BROOKSVILLE — County commissioners were plowing through their agenda on Wednesday when a relatively minor item blossomed into a chance for them to make a statement on fiscal responsibility.
Before the board was a request to buy furniture for the new office at the county airport that will house airport and business development functions when it opens next month.
What stopped them cold was the price tag: $27,427.
While commissioners routinely vote to spend far more than that at almost every meeting, this time they paused at an invoice that called for buying leather chairs, lobby seating sporting either a bourbon cherry or a mahogany laminate finish, and credenzas with matching colors.
Fresh in their minds were painful memories of every complaint of wasteful government spending they have heard for the past year as the local economy has taken a swan dive. Perhaps they thought of last week's election results, when two incumbent commissioners lost their jobs.
Commissioner Jeff Stabins said he couldn't support the item because of what it symbolized. "This particular item at this time sends a message,'' he said.
The county's purchasing director Jim Gantt, airport director Don Silvernell and Michael McHugh, director of business development, all talked about the need to outfit the new building.
They explained that some county furniture would be moved to the new facility but that they still needed to outfit the lobby, the conference room, the break room and offices. The conference room will be used by the airports' businesses, by the Civil Air Patrol and other groups, Silvernell explained. The choice to get new furniture was clear.
"It's a new facility,'' he said.
Plus, he pointed out, the money to pay for the furniture comes from the airport's operation, not the general fund. The airport raises all its own funding and pays all its own bills.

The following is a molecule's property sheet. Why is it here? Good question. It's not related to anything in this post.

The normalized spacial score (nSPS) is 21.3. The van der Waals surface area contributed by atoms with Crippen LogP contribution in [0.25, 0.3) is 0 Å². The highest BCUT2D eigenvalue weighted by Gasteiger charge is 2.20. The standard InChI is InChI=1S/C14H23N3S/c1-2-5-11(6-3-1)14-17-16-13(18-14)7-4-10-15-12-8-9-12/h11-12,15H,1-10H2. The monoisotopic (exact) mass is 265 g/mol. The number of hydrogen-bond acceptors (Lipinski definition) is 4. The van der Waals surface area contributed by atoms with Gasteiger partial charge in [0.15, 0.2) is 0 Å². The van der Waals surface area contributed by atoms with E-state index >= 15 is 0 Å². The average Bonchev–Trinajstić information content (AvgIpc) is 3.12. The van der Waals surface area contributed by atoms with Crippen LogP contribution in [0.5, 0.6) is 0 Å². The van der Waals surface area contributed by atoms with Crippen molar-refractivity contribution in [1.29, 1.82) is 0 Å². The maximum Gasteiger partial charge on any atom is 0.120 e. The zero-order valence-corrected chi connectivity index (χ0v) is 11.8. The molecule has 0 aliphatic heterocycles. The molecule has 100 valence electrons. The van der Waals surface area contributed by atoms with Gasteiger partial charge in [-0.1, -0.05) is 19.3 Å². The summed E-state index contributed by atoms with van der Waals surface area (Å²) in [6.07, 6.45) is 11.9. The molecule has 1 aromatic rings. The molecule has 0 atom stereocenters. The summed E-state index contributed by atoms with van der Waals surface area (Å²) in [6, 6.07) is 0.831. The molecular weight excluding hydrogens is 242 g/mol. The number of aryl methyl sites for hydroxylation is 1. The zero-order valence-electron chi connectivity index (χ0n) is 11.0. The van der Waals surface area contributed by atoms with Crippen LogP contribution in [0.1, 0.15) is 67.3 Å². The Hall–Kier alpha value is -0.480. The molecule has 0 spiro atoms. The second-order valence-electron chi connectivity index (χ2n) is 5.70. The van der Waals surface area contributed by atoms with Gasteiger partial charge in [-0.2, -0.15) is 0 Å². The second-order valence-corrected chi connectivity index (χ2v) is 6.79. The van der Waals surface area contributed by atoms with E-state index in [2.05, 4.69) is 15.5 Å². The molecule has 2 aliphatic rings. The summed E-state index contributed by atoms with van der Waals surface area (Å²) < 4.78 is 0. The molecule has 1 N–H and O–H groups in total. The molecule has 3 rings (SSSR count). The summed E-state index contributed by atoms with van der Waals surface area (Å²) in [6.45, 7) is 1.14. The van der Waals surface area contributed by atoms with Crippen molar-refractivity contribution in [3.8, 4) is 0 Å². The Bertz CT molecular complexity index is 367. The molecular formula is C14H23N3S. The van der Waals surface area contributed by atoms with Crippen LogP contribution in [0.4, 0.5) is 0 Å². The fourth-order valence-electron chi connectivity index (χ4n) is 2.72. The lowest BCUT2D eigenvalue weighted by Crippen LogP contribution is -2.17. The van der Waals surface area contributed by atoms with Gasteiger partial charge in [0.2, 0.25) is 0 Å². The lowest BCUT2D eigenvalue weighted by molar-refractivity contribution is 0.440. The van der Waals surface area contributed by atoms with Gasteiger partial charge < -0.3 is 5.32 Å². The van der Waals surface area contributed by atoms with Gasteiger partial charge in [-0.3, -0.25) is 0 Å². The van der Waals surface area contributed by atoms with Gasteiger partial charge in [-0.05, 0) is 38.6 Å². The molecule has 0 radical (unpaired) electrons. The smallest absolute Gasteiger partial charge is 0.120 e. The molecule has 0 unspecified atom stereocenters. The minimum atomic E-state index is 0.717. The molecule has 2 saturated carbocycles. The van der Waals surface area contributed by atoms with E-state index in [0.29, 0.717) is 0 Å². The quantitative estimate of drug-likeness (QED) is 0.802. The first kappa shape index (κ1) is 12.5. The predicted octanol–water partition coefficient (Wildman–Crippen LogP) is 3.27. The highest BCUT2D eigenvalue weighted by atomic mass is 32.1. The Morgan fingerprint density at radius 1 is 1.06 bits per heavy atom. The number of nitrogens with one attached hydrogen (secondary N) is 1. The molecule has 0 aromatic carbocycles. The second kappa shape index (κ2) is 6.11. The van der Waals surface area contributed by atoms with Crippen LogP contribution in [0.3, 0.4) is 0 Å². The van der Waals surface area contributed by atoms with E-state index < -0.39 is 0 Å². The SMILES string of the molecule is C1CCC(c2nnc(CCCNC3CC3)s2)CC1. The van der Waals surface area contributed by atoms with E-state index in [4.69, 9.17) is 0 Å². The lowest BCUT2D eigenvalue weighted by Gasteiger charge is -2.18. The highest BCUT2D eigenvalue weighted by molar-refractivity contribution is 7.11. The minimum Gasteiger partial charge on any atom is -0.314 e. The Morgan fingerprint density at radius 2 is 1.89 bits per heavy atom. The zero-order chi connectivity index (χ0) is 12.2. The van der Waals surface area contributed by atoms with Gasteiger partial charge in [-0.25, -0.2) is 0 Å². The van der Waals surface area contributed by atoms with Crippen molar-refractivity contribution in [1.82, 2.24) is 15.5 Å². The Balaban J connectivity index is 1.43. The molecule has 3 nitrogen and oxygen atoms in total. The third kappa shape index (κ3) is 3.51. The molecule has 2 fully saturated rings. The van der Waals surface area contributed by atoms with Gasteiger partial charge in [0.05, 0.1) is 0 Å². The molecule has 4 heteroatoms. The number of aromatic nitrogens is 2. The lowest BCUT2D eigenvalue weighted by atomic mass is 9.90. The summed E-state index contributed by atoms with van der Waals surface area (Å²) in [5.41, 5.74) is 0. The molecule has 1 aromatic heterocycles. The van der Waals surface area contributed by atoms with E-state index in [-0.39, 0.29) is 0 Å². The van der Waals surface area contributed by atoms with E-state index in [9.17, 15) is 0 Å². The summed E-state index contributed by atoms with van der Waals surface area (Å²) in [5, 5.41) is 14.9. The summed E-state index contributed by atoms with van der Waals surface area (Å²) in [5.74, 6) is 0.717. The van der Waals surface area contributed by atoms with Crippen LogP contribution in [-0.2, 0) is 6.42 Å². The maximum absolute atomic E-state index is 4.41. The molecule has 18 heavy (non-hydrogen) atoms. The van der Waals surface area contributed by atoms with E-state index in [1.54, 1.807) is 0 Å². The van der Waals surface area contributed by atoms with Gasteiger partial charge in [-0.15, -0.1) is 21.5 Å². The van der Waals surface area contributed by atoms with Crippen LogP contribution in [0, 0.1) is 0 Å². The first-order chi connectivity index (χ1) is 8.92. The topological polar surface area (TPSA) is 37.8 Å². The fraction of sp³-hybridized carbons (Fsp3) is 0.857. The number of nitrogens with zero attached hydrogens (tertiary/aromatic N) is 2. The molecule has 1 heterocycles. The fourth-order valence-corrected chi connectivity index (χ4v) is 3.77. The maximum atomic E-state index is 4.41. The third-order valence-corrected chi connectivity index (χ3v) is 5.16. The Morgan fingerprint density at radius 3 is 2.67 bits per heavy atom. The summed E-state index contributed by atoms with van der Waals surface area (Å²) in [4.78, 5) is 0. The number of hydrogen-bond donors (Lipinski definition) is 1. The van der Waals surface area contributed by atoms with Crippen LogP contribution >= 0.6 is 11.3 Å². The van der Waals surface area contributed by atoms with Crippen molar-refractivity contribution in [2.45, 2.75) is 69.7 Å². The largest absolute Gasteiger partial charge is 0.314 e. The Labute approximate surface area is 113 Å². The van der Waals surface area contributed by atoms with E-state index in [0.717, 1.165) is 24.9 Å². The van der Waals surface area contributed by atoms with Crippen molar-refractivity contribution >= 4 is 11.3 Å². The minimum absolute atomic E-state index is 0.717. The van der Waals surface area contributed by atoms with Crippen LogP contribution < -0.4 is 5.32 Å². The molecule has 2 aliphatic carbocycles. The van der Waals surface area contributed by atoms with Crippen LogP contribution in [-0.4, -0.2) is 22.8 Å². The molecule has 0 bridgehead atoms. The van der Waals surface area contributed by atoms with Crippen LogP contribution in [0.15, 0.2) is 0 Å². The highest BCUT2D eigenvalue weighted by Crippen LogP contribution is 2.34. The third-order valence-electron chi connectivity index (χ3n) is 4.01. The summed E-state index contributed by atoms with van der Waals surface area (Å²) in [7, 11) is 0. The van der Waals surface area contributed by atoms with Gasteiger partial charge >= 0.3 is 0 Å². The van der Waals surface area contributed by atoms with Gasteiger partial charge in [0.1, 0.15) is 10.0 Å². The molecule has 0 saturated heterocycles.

McHugh said the plan is to use the conference room so the companies located at the airport can give presentations, host vendors and do training.
Stung by the $27,427 price, Commissioner Rose Rocco wondered if the county has any unused furniture lying around now that staffing levels have declined.
Commissioner Diane Rowden said that first impressions are important, especially when the county is courting new business prospects. However, she said she could go along with outfitting the office with used furniture as long as it looked professional.
Stabins pointed out that next year's budget will be even leaner than this year's because of falling property tax revenues. The county, he said, will likely be asking enterprise funds such as the airport along with the constitutional officers such as the clerk of the Circuit Court and the sheriff to cut their budgets.
The building and what it stands for is important, Commissioner Dave Russell said. It is part and parcel of what they county wants to do, attract new business and support existing business. But he said in this case, he could see Stabins' point about sending the wrong message.
His suggestion to staff was simple. "Go on a scavenger hunt,'' he said.
Do an inventory. Avoid anything "shoddy, shabby'' and bring back another idea.
"Government is having to cut way back,'' he said. "This really doesn't send the right message at this time.''
The other commissioners agreed, tabling the item for another discussion in several weeks.